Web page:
Making the Case
Using the internal VOC model to full advantage, San Diego Local 465 started collecting commitment cards from its 1,100 public transit and utility members well in advance of the Supreme Court’s June ruling.
Even in the valley he describes as “pretty anti-union,” Business Manager Nate Fairman, said VOC members at the local irrigation district he represents are signing up about 20 new dues-payers a month.
Fairman strips Janus to its core in talking to members: “This isn’t about anything other than being able to provide for your family,” he tells them. “Are you standing with your co-workers or are you standing with the corporations and billionaires who want to slash your pay and benefits so that they can have more?”
VOC training helps members deliver that message through the filter of their own stories.
From the earliest sessions, Local 1245 organizer Eileen Purcell was awed by what members were willing to share as they sat and described to one another how the union made their life better.
Some, like Purcell herself, said they owed their lives to union-provided health care. For others, the union saved their job; the union means they can retire with financial peace of mind; the union ensures women get equal pay for equal work; union-scale wages allow one parent to stay home with the kids. One man revealed that he wouldn’t have a family at all without IBEW.
“He said his union health plan allowed him to have access to fertility treatment that he couldn’t have afforded on his own,” Purcell said.
Building on the IBEW’s proven approaches to organizing, the VOC game plan began with staff and stewards seeking out “spark plugs,” as Purcell describes them – “committed, animated, motivated members who were comfortable having one-on-one, face-to-face conversations about what we stood to lose.”
The internal committees grew rapidly, now exceeding more than 200 member-organizers. “Every time we brought in a group, we’d say, ‘List five people you can talk to and underline one person you want to invite to the next meeting we have,’” Purcell said.
They learned from each other, as well as from instructors. At a February summit chronicled on the local’s website, even relatively new activists had persuasive answers when asked how they’d explain the consequences of Janus and right-to-work laws.
“Imagine that we all go out to eat at the restaurant. Everyone has drinks, dinner and dessert,” said Joseph Stewart, a member at PG&E. “But at the end of the meal, some people decide that they aren’t going to pay. That’s pretty much what right-to-work is.”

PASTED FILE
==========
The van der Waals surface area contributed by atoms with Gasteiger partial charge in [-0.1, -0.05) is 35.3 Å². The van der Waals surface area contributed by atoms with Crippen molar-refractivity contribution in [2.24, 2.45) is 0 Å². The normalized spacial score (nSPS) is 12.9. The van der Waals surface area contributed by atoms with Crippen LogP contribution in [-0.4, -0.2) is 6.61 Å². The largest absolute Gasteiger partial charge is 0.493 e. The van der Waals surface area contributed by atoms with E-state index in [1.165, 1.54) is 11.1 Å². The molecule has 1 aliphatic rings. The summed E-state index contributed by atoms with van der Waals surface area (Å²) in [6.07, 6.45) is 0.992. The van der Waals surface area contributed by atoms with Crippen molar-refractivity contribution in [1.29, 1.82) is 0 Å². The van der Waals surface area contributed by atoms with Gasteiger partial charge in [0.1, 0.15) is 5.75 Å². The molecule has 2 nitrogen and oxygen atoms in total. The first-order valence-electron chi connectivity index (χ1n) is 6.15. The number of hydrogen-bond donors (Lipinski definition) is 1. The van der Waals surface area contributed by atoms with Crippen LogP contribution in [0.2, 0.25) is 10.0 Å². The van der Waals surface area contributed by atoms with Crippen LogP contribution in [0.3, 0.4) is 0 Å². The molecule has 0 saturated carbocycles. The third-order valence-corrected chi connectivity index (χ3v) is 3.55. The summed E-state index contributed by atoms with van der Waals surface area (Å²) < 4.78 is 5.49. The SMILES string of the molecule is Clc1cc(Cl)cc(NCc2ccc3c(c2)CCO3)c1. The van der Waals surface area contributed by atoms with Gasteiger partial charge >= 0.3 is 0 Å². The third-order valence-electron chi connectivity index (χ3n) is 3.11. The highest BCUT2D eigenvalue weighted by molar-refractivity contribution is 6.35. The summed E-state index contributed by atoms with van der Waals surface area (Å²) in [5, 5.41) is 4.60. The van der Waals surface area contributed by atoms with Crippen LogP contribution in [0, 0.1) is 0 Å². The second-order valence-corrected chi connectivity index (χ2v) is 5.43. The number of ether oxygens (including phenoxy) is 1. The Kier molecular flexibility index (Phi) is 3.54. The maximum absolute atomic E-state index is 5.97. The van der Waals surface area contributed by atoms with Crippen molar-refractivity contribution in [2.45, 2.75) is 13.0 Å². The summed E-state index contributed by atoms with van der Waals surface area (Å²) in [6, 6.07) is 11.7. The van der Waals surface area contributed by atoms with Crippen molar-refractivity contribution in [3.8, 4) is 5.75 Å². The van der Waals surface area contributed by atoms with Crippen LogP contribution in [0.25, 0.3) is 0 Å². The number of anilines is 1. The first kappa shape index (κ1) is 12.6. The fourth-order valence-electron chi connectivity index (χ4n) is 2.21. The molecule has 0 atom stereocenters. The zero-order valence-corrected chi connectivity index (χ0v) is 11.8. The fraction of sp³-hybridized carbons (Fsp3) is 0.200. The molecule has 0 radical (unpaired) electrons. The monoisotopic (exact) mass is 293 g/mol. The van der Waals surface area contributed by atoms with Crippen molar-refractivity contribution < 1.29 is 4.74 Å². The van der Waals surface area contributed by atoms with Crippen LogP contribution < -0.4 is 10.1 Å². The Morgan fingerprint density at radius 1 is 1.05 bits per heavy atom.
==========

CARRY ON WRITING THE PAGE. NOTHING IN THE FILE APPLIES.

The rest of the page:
International President Lonnie R. Stephenson marvels at how thoughtful, passionate and meticulous IBEW members, leaders and staff have been in confronting Janus. He hopes all locals and bargaining units – public and private sector – are taking notes.
“I’m so proud of our locals across the country that have put themselves on the front lines of this battle, and I know that’s more locals than we’re even aware of right now,” he said. “We can learn so much from what they’ve accomplished, and from the roadblocks they’ve probably hit at points. The more we share our struggles and successes, the stronger we get. And we can make the entire labor movement stronger in the process.”
Making the Connection
Power in numbers is essential, but it’s more than that.
“It’s not just the numbers but also the strength, how deep the solidarity is among members, how strong their union consciousness is,” Ross said.
To demonstrate how big a difference that makes, VOCs and union leaders have been contrasting final contracts with employers’ early demands, showing members the actual paperwork chock-full of takeaways.
“When they take a look at the first proposal the employer puts on the table, it’s powerful, and beyond anecdotal,” said Ray Thomas, senior assistant business manager for Local 1245’s public sector. “It’s the truth about what employers would do if they could.”
At the Sacramento Municipal Utility District, VOC leaders compared IBEW’s original 16-page contract to the latest agreement spanning more than 200 pages, a document reflecting years of negotiating better wages and life-changing benefits for members and their families.
Local 1158’s Calabro has done the same sort of thing and is planning a deeper analysis spanning 20 years or more. Workers will be able to see the cumulative effect of having a union over time, versus what the employer wanted in each round of bargaining.
Last year, Fairman pulled back the curtain on talks at Imperial Irrigation, showing members the “zero, zero, zero” proposal for raises over three years, cuts in sick leave and overtime and other rollbacks in the public utility’s opening bid.
“We said, ‘This is your contract if IBEW 465 ceased to exist,’” Fairman said, adding that the final offer included raises and no takeaways. “We had more people turn out to vote than ever before.”